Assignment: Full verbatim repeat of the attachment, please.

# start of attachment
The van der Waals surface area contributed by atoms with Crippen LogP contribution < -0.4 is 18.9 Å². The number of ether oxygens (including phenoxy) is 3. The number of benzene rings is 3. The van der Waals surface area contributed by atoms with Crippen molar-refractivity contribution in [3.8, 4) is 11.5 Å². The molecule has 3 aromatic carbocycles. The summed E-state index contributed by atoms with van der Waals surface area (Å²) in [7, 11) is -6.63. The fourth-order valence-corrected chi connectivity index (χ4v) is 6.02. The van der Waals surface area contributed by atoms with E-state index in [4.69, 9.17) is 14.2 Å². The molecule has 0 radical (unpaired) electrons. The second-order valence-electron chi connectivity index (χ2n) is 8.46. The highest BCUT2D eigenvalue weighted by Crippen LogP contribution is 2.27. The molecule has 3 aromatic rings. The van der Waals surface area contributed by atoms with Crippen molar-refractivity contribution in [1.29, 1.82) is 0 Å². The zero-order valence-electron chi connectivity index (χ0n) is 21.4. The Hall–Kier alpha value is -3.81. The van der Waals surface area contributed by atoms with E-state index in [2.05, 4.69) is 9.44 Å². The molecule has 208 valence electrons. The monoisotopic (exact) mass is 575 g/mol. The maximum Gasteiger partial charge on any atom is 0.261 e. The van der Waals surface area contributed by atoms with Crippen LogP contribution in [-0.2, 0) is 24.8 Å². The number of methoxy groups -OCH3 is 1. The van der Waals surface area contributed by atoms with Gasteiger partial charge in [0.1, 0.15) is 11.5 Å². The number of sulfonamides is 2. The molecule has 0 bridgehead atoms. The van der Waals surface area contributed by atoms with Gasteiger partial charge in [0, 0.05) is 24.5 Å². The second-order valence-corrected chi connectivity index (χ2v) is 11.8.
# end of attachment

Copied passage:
The van der Waals surface area contributed by atoms with Crippen LogP contribution < -0.4 is 18.9 Å². The number of ether oxygens (including phenoxy) is 3. The number of benzene rings is 3. The van der Waals surface area contributed by atoms with Crippen molar-refractivity contribution in [3.8, 4) is 11.5 Å². The molecule has 3 aromatic carbocycles. The summed E-state index contributed by atoms with van der Waals surface area (Å²) in [7, 11) is -6.63. The fourth-order valence-corrected chi connectivity index (χ4v) is 6.02. The van der Waals surface area contributed by atoms with E-state index in [4.69, 9.17) is 14.2 Å². The molecule has 0 radical (unpaired) electrons. The second-order valence-electron chi connectivity index (χ2n) is 8.46. The highest BCUT2D eigenvalue weighted by Crippen LogP contribution is 2.27. The molecule has 3 aromatic rings. The van der Waals surface area contributed by atoms with Crippen molar-refractivity contribution in [1.29, 1.82) is 0 Å². The zero-order valence-electron chi connectivity index (χ0n) is 21.4. The Hall–Kier alpha value is -3.81. The van der Waals surface area contributed by atoms with E-state index in [2.05, 4.69) is 9.44 Å². The molecule has 208 valence electrons. The monoisotopic (exact) mass is 575 g/mol. The maximum Gasteiger partial charge on any atom is 0.261 e. The van der Waals surface area contributed by atoms with Crippen LogP contribution in [-0.2, 0) is 24.8 Å². The number of methoxy groups -OCH3 is 1. The van der Waals surface area contributed by atoms with Gasteiger partial charge in [0.1, 0.15) is 11.5 Å². The number of sulfonamides is 2. The molecule has 0 bridgehead atoms. The van der Waals surface area contributed by atoms with Gasteiger partial charge in [0, 0.05) is 24.5 Å². The second-order valence-corrected chi connectivity index (χ2v) is 11.8.